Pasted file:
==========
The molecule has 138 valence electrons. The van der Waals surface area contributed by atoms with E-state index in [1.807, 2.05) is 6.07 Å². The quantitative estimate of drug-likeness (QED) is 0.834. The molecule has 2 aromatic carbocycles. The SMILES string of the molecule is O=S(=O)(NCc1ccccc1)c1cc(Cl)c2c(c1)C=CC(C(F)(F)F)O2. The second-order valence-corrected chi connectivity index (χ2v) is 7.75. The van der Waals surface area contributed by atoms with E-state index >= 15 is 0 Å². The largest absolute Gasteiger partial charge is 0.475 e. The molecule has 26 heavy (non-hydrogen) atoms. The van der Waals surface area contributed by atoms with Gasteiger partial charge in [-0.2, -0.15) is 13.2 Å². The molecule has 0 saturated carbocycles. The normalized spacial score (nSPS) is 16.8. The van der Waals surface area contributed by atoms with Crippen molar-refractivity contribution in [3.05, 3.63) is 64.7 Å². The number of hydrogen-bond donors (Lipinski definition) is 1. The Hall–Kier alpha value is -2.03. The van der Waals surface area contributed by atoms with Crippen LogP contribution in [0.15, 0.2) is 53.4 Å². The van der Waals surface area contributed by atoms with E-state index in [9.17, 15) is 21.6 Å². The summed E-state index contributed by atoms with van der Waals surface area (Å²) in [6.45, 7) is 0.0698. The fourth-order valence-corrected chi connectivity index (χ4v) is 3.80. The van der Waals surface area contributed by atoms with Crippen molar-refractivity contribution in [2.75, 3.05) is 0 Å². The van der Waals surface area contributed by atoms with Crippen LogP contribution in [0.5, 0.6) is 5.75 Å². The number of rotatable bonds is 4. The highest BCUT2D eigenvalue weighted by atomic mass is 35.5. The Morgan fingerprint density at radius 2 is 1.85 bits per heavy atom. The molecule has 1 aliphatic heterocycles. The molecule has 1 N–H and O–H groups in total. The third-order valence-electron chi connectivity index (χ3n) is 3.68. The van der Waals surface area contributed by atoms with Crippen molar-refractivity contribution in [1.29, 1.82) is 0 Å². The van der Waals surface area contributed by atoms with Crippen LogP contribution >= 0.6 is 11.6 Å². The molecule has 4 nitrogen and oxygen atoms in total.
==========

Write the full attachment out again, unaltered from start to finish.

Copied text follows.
The molecule has 138 valence electrons. The van der Waals surface area contributed by atoms with E-state index in [1.807, 2.05) is 6.07 Å². The quantitative estimate of drug-likeness (QED) is 0.834. The molecule has 2 aromatic carbocycles. The SMILES string of the molecule is O=S(=O)(NCc1ccccc1)c1cc(Cl)c2c(c1)C=CC(C(F)(F)F)O2. The second-order valence-corrected chi connectivity index (χ2v) is 7.75. The van der Waals surface area contributed by atoms with E-state index >= 15 is 0 Å². The largest absolute Gasteiger partial charge is 0.475 e. The molecule has 26 heavy (non-hydrogen) atoms. The van der Waals surface area contributed by atoms with Gasteiger partial charge in [-0.2, -0.15) is 13.2 Å². The molecule has 0 saturated carbocycles. The normalized spacial score (nSPS) is 16.8. The van der Waals surface area contributed by atoms with Crippen molar-refractivity contribution in [3.05, 3.63) is 64.7 Å². The number of hydrogen-bond donors (Lipinski definition) is 1. The Hall–Kier alpha value is -2.03. The van der Waals surface area contributed by atoms with Crippen LogP contribution in [0.15, 0.2) is 53.4 Å². The van der Waals surface area contributed by atoms with E-state index in [9.17, 15) is 21.6 Å². The summed E-state index contributed by atoms with van der Waals surface area (Å²) in [6.45, 7) is 0.0698. The fourth-order valence-corrected chi connectivity index (χ4v) is 3.80. The van der Waals surface area contributed by atoms with Crippen molar-refractivity contribution in [2.75, 3.05) is 0 Å². The van der Waals surface area contributed by atoms with Crippen LogP contribution in [0.5, 0.6) is 5.75 Å². The number of rotatable bonds is 4. The highest BCUT2D eigenvalue weighted by atomic mass is 35.5. The Morgan fingerprint density at radius 2 is 1.85 bits per heavy atom. The molecule has 1 aliphatic heterocycles. The molecule has 1 N–H and O–H groups in total. The third-order valence-electron chi connectivity index (χ3n) is 3.68. The van der Waals surface area contributed by atoms with Crippen molar-refractivity contribution in [1.29, 1.82) is 0 Å². The van der Waals surface area contributed by atoms with Crippen LogP contribution >= 0.6 is 11.6 Å². The molecule has 4 nitrogen and oxygen atoms in total.